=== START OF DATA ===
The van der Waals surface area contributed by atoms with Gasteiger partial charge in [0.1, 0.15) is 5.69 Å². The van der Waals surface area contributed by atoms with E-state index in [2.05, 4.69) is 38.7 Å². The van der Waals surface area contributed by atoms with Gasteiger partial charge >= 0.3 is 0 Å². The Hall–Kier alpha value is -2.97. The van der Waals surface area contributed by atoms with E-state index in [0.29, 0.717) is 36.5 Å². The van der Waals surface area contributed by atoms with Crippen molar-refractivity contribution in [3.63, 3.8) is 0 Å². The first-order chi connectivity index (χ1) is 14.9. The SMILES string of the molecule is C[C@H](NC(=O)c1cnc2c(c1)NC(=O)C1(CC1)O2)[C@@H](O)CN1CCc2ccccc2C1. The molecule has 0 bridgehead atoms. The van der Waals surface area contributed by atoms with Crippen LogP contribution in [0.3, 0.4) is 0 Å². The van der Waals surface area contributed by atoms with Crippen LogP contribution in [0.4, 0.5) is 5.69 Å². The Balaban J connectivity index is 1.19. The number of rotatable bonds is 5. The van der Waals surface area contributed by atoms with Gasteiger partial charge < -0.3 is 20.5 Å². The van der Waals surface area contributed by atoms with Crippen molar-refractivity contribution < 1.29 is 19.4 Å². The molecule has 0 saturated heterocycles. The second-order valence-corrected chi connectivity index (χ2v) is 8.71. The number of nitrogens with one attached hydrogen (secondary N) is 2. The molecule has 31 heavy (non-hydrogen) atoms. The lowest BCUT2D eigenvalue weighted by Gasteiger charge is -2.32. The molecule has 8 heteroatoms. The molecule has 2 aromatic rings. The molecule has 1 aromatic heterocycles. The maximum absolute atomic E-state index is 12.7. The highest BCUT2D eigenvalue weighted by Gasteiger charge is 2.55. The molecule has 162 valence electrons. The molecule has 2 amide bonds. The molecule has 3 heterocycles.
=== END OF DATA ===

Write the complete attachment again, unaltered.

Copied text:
The van der Waals surface area contributed by atoms with Gasteiger partial charge in [0.1, 0.15) is 5.69 Å². The van der Waals surface area contributed by atoms with E-state index in [2.05, 4.69) is 38.7 Å². The van der Waals surface area contributed by atoms with Gasteiger partial charge >= 0.3 is 0 Å². The Hall–Kier alpha value is -2.97. The van der Waals surface area contributed by atoms with E-state index in [0.29, 0.717) is 36.5 Å². The van der Waals surface area contributed by atoms with Crippen molar-refractivity contribution in [3.63, 3.8) is 0 Å². The first-order chi connectivity index (χ1) is 14.9. The SMILES string of the molecule is C[C@H](NC(=O)c1cnc2c(c1)NC(=O)C1(CC1)O2)[C@@H](O)CN1CCc2ccccc2C1. The molecule has 0 bridgehead atoms. The van der Waals surface area contributed by atoms with Crippen LogP contribution in [0.3, 0.4) is 0 Å². The van der Waals surface area contributed by atoms with Crippen LogP contribution in [0.4, 0.5) is 5.69 Å². The Balaban J connectivity index is 1.19. The number of rotatable bonds is 5. The van der Waals surface area contributed by atoms with Gasteiger partial charge < -0.3 is 20.5 Å². The van der Waals surface area contributed by atoms with Crippen molar-refractivity contribution < 1.29 is 19.4 Å². The molecule has 0 saturated heterocycles. The second-order valence-corrected chi connectivity index (χ2v) is 8.71. The number of nitrogens with one attached hydrogen (secondary N) is 2. The molecule has 31 heavy (non-hydrogen) atoms. The lowest BCUT2D eigenvalue weighted by Gasteiger charge is -2.32. The molecule has 8 heteroatoms. The molecule has 2 aromatic rings. The molecule has 1 aromatic heterocycles. The maximum absolute atomic E-state index is 12.7. The highest BCUT2D eigenvalue weighted by Gasteiger charge is 2.55. The molecule has 162 valence electrons. The molecule has 2 amide bonds. The molecule has 3 heterocycles.